You don’t necessarily need the audience in the creating process. You can melt something together to build the art piece that it’s going to be finished, then you bring it out to the audience. But it’s something alive. It’s not something written on the stone. It would change through times. It would change during the performance. It would get richer because of the different reactions, different attention to details. Somebody would see something most of the artists would not even realize. It is the process happens when the show performing a hundred times. Only after one hundred times you start getting to know the show better; It does have its own lives. The exchange with the audience is necessary. It’s not fun to play one hundred times without them.

You need the audience to see where you can go deeper, add comedy aspect more or put more energy. For example, the tents we have makes the audience sit really close to the people on the stage. What happens is, unconsciously both side of audience exchange their experiences with the people on the other side. They live the same experience. It builds attention and strong energy in the tent. It makes all the people going out of tent hype from the experience. They had seen something with this collective energy. It’s very different from the traditional theatre setting which is you can easily think you are the only one sitting in the audience; In the tent, you can’t.

We created the exchange between artists and audience spontaneously. Sometimes it happens right on the stage. The artists don’t want to go changing. They sit down, have a Q&A with the audience. For the audience, it’s really good, because they get an insight which is lives. That explains another definition of the contemporary circus: community. It is something very special and specific. When you get deeper into this community, you realize you can go any place seeing someone you know. You can meet and exchange with people everywhere. For example, a Taiwanese festival visited our festival in the last edition. It is a big community around the world. They came here to see what’s happening here and we would also want to go over visiting. For the audience, it’s a great place to understand the creating process. They would hear most of the productions takes one and a half year to establish or the creation takes four to six months.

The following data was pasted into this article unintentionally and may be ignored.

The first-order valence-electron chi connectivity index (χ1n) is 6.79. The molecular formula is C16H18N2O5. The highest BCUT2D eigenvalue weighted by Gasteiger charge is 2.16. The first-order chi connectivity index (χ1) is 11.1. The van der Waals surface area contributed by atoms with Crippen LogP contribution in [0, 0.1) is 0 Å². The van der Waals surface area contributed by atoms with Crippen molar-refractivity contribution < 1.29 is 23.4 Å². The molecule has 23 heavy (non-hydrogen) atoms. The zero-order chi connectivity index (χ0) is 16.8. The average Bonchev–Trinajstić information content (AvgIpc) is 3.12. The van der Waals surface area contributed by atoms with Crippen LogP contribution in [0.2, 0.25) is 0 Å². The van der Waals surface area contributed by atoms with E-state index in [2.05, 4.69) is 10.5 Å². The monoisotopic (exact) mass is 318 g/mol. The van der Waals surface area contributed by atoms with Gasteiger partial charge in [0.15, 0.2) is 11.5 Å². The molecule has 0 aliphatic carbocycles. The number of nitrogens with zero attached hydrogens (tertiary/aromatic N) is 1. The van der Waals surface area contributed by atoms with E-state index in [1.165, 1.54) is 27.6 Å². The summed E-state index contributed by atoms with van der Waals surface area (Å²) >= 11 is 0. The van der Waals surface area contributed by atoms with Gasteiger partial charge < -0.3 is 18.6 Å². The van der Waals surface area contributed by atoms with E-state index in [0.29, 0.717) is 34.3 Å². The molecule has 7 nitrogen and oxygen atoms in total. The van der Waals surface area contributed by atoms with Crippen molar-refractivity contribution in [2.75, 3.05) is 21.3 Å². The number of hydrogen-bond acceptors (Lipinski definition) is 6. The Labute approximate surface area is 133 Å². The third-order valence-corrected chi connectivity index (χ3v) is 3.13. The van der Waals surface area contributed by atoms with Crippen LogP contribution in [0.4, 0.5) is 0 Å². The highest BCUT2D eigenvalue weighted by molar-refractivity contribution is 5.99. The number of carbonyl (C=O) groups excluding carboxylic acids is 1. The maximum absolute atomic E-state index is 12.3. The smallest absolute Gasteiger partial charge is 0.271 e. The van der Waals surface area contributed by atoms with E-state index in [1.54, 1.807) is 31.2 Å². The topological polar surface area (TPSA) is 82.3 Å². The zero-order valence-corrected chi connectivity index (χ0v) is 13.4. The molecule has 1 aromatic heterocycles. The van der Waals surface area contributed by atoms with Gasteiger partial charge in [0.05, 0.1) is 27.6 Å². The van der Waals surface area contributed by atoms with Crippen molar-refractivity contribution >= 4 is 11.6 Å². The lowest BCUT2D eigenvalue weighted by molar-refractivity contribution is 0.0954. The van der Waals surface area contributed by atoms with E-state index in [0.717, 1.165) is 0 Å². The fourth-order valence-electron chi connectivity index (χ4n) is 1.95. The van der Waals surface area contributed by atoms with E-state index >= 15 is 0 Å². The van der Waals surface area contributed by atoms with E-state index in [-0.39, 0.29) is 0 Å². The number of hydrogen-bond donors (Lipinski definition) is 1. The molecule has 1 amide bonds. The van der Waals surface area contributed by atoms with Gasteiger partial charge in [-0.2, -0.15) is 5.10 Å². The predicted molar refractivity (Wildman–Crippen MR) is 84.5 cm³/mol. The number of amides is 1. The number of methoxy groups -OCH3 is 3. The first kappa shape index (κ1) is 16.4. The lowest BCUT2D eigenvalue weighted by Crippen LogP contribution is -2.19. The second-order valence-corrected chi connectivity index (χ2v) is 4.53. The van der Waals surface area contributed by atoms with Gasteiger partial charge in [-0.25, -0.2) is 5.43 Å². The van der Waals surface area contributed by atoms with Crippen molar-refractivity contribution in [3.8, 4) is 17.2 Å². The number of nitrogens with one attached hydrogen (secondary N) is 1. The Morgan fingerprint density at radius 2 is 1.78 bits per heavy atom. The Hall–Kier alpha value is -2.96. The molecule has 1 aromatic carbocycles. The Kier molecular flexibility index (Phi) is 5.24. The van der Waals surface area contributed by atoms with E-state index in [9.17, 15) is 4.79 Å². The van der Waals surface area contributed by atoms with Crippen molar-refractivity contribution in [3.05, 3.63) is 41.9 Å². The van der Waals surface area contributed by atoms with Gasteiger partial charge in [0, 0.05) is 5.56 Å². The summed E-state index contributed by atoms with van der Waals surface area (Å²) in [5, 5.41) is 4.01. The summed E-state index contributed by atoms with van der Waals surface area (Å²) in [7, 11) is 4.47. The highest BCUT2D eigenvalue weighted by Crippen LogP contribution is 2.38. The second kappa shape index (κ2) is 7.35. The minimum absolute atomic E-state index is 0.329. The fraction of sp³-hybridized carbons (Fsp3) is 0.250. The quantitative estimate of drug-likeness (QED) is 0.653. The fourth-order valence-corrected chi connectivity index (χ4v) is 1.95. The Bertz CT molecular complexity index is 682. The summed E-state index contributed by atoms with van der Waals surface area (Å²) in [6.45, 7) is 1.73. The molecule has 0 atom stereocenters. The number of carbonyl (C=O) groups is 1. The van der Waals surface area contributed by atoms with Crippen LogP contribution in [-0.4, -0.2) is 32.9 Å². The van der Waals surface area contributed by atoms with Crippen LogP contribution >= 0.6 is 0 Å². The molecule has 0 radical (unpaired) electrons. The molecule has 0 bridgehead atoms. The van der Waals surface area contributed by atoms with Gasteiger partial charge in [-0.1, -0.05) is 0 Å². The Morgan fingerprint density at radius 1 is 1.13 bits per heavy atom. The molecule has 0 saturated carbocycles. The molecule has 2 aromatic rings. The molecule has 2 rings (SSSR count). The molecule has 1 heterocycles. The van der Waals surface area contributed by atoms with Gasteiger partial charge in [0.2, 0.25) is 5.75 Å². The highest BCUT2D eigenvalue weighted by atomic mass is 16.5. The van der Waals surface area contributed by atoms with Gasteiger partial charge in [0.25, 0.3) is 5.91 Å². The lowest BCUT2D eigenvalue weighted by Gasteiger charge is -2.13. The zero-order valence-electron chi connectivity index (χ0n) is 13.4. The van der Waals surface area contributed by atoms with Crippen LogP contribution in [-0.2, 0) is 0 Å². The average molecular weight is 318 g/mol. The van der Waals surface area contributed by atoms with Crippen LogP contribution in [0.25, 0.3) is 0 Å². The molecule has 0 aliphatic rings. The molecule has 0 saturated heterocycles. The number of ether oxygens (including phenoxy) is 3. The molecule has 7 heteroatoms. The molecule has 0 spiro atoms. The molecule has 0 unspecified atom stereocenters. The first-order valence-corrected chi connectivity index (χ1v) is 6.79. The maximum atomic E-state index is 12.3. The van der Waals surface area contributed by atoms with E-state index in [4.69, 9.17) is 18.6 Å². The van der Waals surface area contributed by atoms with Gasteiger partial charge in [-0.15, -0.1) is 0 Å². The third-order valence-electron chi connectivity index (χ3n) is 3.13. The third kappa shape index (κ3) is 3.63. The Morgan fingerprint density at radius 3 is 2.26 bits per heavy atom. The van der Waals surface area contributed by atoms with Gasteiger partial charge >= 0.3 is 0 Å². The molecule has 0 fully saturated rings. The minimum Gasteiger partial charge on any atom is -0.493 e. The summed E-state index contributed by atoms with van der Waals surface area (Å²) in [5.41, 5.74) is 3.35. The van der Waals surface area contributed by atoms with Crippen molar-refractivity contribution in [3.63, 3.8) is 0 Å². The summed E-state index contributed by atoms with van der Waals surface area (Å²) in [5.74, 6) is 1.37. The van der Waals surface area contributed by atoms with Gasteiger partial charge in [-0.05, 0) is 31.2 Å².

The size of the community in Berlin is not too small, but it’s always moving. Even if the active artists who are based here, eighty percent of them are working somewhere else. It’s very international. There is only two circus school in Germany, plus a third one just starting. There was a center of joggling, now being rebuilt as a residency. There is a festival showing circus now. On the other hand, the active performing part is relatively small because you don’t have so many opportunities to perform in Berlin.